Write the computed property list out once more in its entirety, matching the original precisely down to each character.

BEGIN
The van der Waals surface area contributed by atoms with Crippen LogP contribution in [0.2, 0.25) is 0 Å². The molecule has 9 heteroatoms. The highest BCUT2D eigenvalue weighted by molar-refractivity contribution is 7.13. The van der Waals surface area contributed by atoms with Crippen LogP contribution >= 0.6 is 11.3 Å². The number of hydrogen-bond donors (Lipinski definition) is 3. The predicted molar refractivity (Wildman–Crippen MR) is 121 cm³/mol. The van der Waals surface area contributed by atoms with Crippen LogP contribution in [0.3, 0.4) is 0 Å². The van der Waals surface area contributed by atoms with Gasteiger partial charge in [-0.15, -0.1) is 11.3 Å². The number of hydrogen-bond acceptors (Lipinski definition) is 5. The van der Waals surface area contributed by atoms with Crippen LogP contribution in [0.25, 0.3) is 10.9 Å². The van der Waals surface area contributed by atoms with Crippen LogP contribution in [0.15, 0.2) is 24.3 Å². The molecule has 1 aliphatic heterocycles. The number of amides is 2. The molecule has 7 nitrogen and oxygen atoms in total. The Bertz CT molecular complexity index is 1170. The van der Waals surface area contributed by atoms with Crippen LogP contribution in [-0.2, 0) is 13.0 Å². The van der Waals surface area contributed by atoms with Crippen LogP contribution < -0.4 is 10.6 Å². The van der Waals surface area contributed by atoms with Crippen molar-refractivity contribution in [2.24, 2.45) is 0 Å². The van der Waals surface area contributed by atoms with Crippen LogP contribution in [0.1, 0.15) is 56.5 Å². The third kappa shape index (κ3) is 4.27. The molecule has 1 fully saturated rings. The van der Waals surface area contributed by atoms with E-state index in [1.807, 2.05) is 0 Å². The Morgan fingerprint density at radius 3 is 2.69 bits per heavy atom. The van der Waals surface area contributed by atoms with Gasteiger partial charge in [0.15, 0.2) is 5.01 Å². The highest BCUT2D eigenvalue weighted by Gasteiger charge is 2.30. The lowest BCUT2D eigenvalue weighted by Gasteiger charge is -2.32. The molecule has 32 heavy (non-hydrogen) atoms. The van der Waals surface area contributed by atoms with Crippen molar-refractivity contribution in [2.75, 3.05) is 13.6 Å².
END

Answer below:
The van der Waals surface area contributed by atoms with Crippen LogP contribution in [0.2, 0.25) is 0 Å². The molecule has 9 heteroatoms. The highest BCUT2D eigenvalue weighted by molar-refractivity contribution is 7.13. The van der Waals surface area contributed by atoms with Crippen LogP contribution >= 0.6 is 11.3 Å². The number of hydrogen-bond donors (Lipinski definition) is 3. The predicted molar refractivity (Wildman–Crippen MR) is 121 cm³/mol. The van der Waals surface area contributed by atoms with Crippen LogP contribution in [0.3, 0.4) is 0 Å². The van der Waals surface area contributed by atoms with Gasteiger partial charge in [-0.15, -0.1) is 11.3 Å². The number of hydrogen-bond acceptors (Lipinski definition) is 5. The van der Waals surface area contributed by atoms with Crippen LogP contribution in [0.25, 0.3) is 10.9 Å². The van der Waals surface area contributed by atoms with Crippen LogP contribution in [0.15, 0.2) is 24.3 Å². The molecule has 1 aliphatic heterocycles. The number of amides is 2. The molecule has 7 nitrogen and oxygen atoms in total. The Bertz CT molecular complexity index is 1170. The van der Waals surface area contributed by atoms with Crippen LogP contribution in [-0.2, 0) is 13.0 Å². The van der Waals surface area contributed by atoms with Crippen LogP contribution < -0.4 is 10.6 Å². The van der Waals surface area contributed by atoms with Crippen molar-refractivity contribution in [2.24, 2.45) is 0 Å². The van der Waals surface area contributed by atoms with Crippen LogP contribution in [0.1, 0.15) is 56.5 Å². The third kappa shape index (κ3) is 4.27. The molecule has 1 fully saturated rings. The van der Waals surface area contributed by atoms with E-state index in [1.807, 2.05) is 0 Å². The Morgan fingerprint density at radius 3 is 2.69 bits per heavy atom. The van der Waals surface area contributed by atoms with Gasteiger partial charge in [0.15, 0.2) is 5.01 Å². The highest BCUT2D eigenvalue weighted by Gasteiger charge is 2.30. The lowest BCUT2D eigenvalue weighted by Gasteiger charge is -2.32. The molecule has 32 heavy (non-hydrogen) atoms. The van der Waals surface area contributed by atoms with Crippen molar-refractivity contribution in [2.75, 3.05) is 13.6 Å².